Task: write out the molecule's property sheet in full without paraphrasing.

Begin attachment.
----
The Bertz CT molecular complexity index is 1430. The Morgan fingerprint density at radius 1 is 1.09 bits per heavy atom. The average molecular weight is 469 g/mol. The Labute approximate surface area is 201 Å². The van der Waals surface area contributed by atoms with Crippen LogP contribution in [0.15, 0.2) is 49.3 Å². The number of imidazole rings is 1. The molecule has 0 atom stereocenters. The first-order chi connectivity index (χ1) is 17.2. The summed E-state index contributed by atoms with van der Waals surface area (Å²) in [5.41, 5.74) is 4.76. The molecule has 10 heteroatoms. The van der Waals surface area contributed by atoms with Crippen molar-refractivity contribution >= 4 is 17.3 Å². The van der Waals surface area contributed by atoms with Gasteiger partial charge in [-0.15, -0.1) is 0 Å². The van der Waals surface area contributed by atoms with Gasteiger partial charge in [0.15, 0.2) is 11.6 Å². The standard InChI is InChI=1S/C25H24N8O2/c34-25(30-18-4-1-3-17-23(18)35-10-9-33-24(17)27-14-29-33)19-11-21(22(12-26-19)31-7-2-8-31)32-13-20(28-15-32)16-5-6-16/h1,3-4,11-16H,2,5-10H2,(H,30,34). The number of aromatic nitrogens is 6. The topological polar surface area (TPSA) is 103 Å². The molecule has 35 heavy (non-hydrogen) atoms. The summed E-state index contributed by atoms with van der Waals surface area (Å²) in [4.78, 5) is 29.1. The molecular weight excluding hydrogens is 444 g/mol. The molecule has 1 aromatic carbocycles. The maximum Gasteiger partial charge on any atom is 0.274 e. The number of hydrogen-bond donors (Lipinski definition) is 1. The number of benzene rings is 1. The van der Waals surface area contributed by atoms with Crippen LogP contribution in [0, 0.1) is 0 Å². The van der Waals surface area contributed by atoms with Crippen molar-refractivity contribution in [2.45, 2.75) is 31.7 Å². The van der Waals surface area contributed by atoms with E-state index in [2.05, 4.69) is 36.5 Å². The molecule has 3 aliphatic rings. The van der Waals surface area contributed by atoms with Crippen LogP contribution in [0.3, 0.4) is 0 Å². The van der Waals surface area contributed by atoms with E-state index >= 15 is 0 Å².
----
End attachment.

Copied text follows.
The Bertz CT molecular complexity index is 1430. The Morgan fingerprint density at radius 1 is 1.09 bits per heavy atom. The average molecular weight is 469 g/mol. The Labute approximate surface area is 201 Å². The van der Waals surface area contributed by atoms with Crippen LogP contribution in [0.15, 0.2) is 49.3 Å². The number of imidazole rings is 1. The molecule has 0 atom stereocenters. The first-order chi connectivity index (χ1) is 17.2. The summed E-state index contributed by atoms with van der Waals surface area (Å²) in [5.41, 5.74) is 4.76. The molecule has 10 heteroatoms. The van der Waals surface area contributed by atoms with Crippen molar-refractivity contribution >= 4 is 17.3 Å². The van der Waals surface area contributed by atoms with Gasteiger partial charge in [-0.15, -0.1) is 0 Å². The van der Waals surface area contributed by atoms with Gasteiger partial charge in [0.15, 0.2) is 11.6 Å². The standard InChI is InChI=1S/C25H24N8O2/c34-25(30-18-4-1-3-17-23(18)35-10-9-33-24(17)27-14-29-33)19-11-21(22(12-26-19)31-7-2-8-31)32-13-20(28-15-32)16-5-6-16/h1,3-4,11-16H,2,5-10H2,(H,30,34). The number of aromatic nitrogens is 6. The topological polar surface area (TPSA) is 103 Å². The molecule has 35 heavy (non-hydrogen) atoms. The summed E-state index contributed by atoms with van der Waals surface area (Å²) in [4.78, 5) is 29.1. The molecular weight excluding hydrogens is 444 g/mol. The molecule has 1 aromatic carbocycles. The maximum Gasteiger partial charge on any atom is 0.274 e. The number of hydrogen-bond donors (Lipinski definition) is 1. The number of benzene rings is 1. The van der Waals surface area contributed by atoms with Crippen LogP contribution in [0, 0.1) is 0 Å². The van der Waals surface area contributed by atoms with Crippen molar-refractivity contribution in [2.45, 2.75) is 31.7 Å². The van der Waals surface area contributed by atoms with E-state index in [2.05, 4.69) is 36.5 Å². The molecule has 3 aliphatic rings. The van der Waals surface area contributed by atoms with Crippen LogP contribution in [0.3, 0.4) is 0 Å². The van der Waals surface area contributed by atoms with E-state index >= 15 is 0 Å².